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Can a Bible college in this NC prison make a difference?

Dr. Jamie Dew, the dean of The College at Southeastern in Wake Forest, leads a prayer at Nash Correctional Institution on Monday, Aug. 21, 2017.
Dr. Jamie Dew, the dean of The College at Southeastern in Wake Forest, leads a prayer at Nash Correctional Institution on Monday, Aug. 21, 2017. Ryan Guthrie, NC Department of Public Safety

Jesse Bracey’s personal testimony wasn’t about him. In between the customary inspirational speeches, Bracey used his time on stage at Nash Correctional Institution to share the stories of three fellow inmates.

Bracey had helped these men secure jobs, mentors and church communities as they got ready to leave prison — something Bracey might never get to do.

Bracey is one of 52 students pursuing a bachelor of arts in pastoral ministry while serving a sentence of 15 or more years through the North Carolina Field Minister Program.

But the purpose of this Bible college extends beyond personal development. The program empowers an often overlooked population to address the issues our prison system faces. Students are all long-term inmates who are expected to eventually serve in some role within the prison system, and it is hoped that their influence will lead to visible changes.

The hopes for this program are big, and each stakeholder at the recent convocation seems to have a slightly different reason for supporting the Bible college.

Prison officials see students as allies in a fight against recidivism. Southeastern Baptist Theological Seminary, which is based in Wake Forest, sees an opportunity to engage in culture change within the prison system by promoting moral rehabilitation. And the donors spoke of the personal impact the Bible college would have on the students themselves.

We need intervention in plenty of areas in the prison system. The average prison sentence in North Carolina is only three to five years, and recidivism (the rate at which people are arrested again after serving a sentence) is high. Last year was an especially violent year in our prisons. And we’re also lacking in funding for qualified prison chaplains and education.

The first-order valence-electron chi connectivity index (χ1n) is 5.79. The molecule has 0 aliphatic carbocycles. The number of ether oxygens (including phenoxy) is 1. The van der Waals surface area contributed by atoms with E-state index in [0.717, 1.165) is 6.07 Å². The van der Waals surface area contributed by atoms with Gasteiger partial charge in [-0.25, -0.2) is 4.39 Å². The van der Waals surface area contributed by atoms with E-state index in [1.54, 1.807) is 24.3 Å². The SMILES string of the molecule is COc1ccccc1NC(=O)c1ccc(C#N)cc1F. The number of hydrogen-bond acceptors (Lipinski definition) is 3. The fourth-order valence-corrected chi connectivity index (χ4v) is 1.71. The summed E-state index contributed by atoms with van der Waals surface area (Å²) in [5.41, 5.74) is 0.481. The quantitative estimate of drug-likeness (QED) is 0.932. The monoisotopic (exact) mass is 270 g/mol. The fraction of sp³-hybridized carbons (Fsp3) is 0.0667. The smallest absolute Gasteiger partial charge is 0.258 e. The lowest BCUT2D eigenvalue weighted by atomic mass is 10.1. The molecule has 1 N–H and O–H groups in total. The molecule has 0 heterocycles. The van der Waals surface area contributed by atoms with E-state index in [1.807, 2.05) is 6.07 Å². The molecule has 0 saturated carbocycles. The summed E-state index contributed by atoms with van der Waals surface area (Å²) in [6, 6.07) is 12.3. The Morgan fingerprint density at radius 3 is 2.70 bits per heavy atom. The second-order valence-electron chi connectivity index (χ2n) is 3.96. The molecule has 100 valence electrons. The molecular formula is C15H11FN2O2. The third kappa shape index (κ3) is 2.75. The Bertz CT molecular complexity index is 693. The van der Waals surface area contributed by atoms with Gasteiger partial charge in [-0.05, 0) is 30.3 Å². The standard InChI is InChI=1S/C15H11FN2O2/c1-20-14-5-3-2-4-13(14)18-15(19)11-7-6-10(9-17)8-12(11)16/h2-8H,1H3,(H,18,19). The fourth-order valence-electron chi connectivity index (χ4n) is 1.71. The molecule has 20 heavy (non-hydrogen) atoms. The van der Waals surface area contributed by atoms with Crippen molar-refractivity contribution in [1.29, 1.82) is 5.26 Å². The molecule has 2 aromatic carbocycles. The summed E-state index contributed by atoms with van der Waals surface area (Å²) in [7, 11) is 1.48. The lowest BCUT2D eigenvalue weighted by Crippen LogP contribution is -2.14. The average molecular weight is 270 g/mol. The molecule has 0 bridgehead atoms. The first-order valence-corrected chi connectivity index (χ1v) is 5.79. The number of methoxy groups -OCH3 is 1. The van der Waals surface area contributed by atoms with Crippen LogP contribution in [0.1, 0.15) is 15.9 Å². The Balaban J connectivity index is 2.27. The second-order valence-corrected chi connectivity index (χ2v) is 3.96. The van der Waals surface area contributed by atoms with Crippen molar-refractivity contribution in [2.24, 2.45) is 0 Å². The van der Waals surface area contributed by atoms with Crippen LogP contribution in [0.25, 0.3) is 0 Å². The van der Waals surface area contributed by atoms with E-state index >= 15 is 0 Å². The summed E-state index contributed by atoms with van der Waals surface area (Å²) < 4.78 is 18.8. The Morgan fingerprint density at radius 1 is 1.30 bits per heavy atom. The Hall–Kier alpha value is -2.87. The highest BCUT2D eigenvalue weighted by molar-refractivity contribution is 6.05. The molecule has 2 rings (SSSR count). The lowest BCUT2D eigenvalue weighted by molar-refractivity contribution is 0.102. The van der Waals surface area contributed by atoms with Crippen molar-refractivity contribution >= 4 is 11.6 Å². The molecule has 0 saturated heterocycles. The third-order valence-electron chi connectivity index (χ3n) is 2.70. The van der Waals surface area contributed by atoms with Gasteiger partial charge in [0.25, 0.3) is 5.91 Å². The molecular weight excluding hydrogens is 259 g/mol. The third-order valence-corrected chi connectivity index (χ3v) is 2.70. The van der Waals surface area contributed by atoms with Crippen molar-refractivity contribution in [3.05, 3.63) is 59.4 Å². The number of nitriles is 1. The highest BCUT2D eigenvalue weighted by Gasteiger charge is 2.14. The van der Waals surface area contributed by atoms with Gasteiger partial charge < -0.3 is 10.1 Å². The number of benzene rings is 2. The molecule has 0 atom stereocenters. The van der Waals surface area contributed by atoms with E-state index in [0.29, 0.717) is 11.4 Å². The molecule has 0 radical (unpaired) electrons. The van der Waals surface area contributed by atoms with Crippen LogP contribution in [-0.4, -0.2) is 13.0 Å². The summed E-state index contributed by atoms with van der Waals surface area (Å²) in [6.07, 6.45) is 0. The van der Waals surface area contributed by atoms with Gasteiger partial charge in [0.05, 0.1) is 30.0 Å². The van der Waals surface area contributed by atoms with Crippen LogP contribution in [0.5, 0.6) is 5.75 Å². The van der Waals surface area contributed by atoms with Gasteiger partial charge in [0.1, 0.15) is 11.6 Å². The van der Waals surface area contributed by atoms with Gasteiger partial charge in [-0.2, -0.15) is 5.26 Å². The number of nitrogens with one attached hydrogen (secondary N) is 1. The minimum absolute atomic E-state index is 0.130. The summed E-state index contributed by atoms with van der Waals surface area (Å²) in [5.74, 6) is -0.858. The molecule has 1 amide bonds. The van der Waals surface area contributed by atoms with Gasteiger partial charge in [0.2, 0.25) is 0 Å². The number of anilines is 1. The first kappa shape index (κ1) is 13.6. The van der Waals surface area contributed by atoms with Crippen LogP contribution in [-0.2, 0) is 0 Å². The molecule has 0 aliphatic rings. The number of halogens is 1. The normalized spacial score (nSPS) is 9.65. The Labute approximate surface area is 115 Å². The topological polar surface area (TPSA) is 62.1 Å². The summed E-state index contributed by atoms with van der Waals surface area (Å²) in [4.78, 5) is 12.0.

The Field Minister Program is an accredited program of the College at Southeastern Baptist Seminary that offers inmates inside Nash Correctional the opportunity to study ministry. Students of the Bible college work through the same curriculum as any student pursuing a pastoral ministry degree, without the benefit of unlimited internet access.

The program is funded through donations and was initially sponsored entirely by Game Plan for Life, a nonprofit founded by former NFL coach and NASCAR team owner Joe Gibbs.

The Bible college is “confessional and inclusive,” meaning inmates don’t have to be Baptist, or even Christian, to become students. Seth Bible, director of prison programs for Southeastern, said that there are currently a few Catholic, Muslim and Rastafarian students, as well as students of nearly every Protestant tradition.

Recidivism

Rueben Young of the N.C. Division of Adult Correction and Juvenile Justice highlighted the program’s potential to combat recidivism. Young pointed out that helping people find jobs and housing after they leave prison decreases recidivism and helps lower taxpayers’ cost of more than $35,000 per year per inmate.

“We want to keep recidivism low,” Young told me, “ but to do that we have to give them hope that they can have a life after.”

Young noted that many inmates come from unstable situations, often with histories of abuse, poor support networks and addictions. The average prison sentence in North Carolina is three to five years, so 95 percent of inmates will be released. Many have nothing waiting for them after incarceration, and as many as 60 percent of inmates don’t have a job a year after they’re released.

The Bible college students are working to break this cycle. While in prison, the students help departing inmates find jobs, mentors and communities. Eventually, some graduates of the program will work as juvenile counselors and GED mentors, which could have a more direct impact on recidivism.